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Libraries want to fix some things

Copyright WeekALA is taking part in “Copyright Week,” a series of actions and discussions supporting key principles that should guide copyright policy. Every day this week, various groups are taking on different elements of the law, and addressing what’s at stake, and what we need to do to make sure that copyright promotes creativity and innovation.

Today’s theme—”You bought it, you own it”—reflects the growing concern that consumers are unable to use the physical goods they have purchased in ways that were seemingly lawful. Their use of the purchased item may be restricted by a license agreement linked to the software that makes the product run and/or by digital rights management (DRM) technology that resides inside the physical item and makes it work (or not).

Strange things can happen when this occurs. IFixIt, one of the sponsors of Copyright Week, is a group of folks who like to tinker. They want to repair things that they have purchased like their computers, tractors, and cameras without violating a software license agreement and/or by DRM. I love IFixIt because they report on some ludicrous examples that make one say “you are kidding me!”

Repair Wrenches

Here’s one—the automated cat litter self-cleaning product that includes an RFID tag on the cleaner cartridge so you can never refill the cartridge with any other cleaning solution of your choice, even when plain old water actually works better than the cleaning solution. Thus, the consumer with the litter box is forever linked to the manufacturer who sells the only workable cleaning cartridges.

Libraries have a “you bought it, you own it” problem too. A growing concern is acquiring information resources (including media) that are only available via consumer non-negotiated license agreements. You must accept the license in order to download the product. You cannot negotiate the license agreement—you have to “take it or leave it.” I don’t know if there is a law that ensures that people can fix things, but there is a law that says libraries can do certain things with information resources that consumers cannot without the prior authorization of the rights holder—things like preservation, archiving and interlibrary loan. Libraries (and archives) have a privileged position in the copyright law, because we are the custodians of content.

Unfortunately, consumer-only license agreements do not work for libraries. When you acquire a song from iTunes—and some songs are only available in a digital format from iTunes—you click on the agreement in order to download the song. When librarians read the license, they discover that the manufacturer or rights holder has restricted the use of the song to “personal, non-commercial use.” If one abides by the license, the song cannot be used for any library use.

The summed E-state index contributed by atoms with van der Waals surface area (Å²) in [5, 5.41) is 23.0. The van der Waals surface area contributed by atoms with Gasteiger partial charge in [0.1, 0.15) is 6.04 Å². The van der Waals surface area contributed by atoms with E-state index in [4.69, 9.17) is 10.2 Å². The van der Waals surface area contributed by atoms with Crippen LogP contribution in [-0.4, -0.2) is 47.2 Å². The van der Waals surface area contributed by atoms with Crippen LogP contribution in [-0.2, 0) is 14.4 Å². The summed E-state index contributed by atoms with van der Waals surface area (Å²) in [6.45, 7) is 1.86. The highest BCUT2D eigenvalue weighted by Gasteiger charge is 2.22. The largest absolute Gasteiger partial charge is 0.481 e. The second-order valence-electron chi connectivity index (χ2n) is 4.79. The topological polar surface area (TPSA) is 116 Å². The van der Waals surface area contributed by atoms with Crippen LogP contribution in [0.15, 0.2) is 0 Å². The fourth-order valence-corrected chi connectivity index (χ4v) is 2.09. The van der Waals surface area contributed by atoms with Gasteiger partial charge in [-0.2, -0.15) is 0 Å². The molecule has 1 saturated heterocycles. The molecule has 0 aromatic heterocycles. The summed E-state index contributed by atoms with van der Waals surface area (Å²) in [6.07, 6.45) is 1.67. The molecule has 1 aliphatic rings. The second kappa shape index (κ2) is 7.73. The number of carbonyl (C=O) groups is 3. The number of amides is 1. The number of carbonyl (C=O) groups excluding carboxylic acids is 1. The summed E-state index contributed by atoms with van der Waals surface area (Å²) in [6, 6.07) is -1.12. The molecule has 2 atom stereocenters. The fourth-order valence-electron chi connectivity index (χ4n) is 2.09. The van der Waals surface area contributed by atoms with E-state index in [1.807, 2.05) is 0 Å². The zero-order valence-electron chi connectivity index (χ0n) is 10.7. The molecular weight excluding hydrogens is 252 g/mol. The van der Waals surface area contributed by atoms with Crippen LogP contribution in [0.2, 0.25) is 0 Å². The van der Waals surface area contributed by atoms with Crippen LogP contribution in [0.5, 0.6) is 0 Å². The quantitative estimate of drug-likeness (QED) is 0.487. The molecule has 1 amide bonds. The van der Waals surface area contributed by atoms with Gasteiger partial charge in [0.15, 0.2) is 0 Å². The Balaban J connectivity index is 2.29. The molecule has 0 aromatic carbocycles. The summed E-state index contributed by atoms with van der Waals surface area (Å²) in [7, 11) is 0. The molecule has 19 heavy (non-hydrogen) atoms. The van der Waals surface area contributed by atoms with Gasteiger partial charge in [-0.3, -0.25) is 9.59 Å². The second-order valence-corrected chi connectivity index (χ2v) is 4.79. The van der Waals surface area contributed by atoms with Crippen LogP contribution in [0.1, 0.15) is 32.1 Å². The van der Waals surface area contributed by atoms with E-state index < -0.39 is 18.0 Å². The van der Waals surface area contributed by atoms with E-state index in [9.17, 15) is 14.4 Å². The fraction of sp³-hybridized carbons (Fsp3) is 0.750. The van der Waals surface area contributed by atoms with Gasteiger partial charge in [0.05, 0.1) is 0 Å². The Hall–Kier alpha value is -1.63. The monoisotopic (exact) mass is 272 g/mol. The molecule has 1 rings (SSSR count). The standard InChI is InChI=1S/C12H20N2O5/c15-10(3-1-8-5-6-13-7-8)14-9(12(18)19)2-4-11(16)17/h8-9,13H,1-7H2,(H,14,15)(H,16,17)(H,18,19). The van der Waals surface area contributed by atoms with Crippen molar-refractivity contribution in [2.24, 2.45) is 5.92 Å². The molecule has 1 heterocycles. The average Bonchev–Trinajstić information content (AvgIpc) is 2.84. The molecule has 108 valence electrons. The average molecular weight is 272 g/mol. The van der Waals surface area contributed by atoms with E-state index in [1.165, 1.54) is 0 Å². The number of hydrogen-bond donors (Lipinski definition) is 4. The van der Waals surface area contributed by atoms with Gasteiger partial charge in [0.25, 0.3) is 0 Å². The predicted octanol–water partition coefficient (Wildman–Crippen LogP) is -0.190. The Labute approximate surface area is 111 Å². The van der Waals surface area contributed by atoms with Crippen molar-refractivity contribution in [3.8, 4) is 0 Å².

This problem could be easily resolved if an institutional or library license was available, and people have tried to make this happen. Music librarians have been in negotiations with iTunes, the recording companies, and with the copyright clearinghouses, but thus far no dice.

People have varying opinions on how to address this issue—ignoring the consumer license agreement to not buying the music at all. Another idea is to “fix” the license agreement. If you won’t give us a library license, then we will have to take matters into our hands and write a revised license. Change the terms of the license to reflect the copyright exceptions for libraries in the copyright law and send the revised license to iTunes. You will likely never hear back from iTunes, and even if you do, you have now found another person with whom to negotiate. (I am not a lawyer, and I am not offering legal advice).

One helpful and absolutely lawful action is asking librarians to collect examples of these screw-ups and email to me (crussell[at]alawash[dot]org). We always need examples of the kinds of issues libraries are running up against. We need to be able to remind manufacturers and rights holders that there is a library market. Is it a market that will make or break the company profits? No, but actual data will inform policymakers, and we can more effectively complain!

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Carrie Russell

Carrie Russell is the director of the Program on Public Access to Information in the Washington Office. Her portfolio includes copyright, international copyright, accessibility, e-books, and other public policy issues. She has an MLIS from the University of Wisconsin-Milwaukee and an MA in media arts from the University of Arizona.


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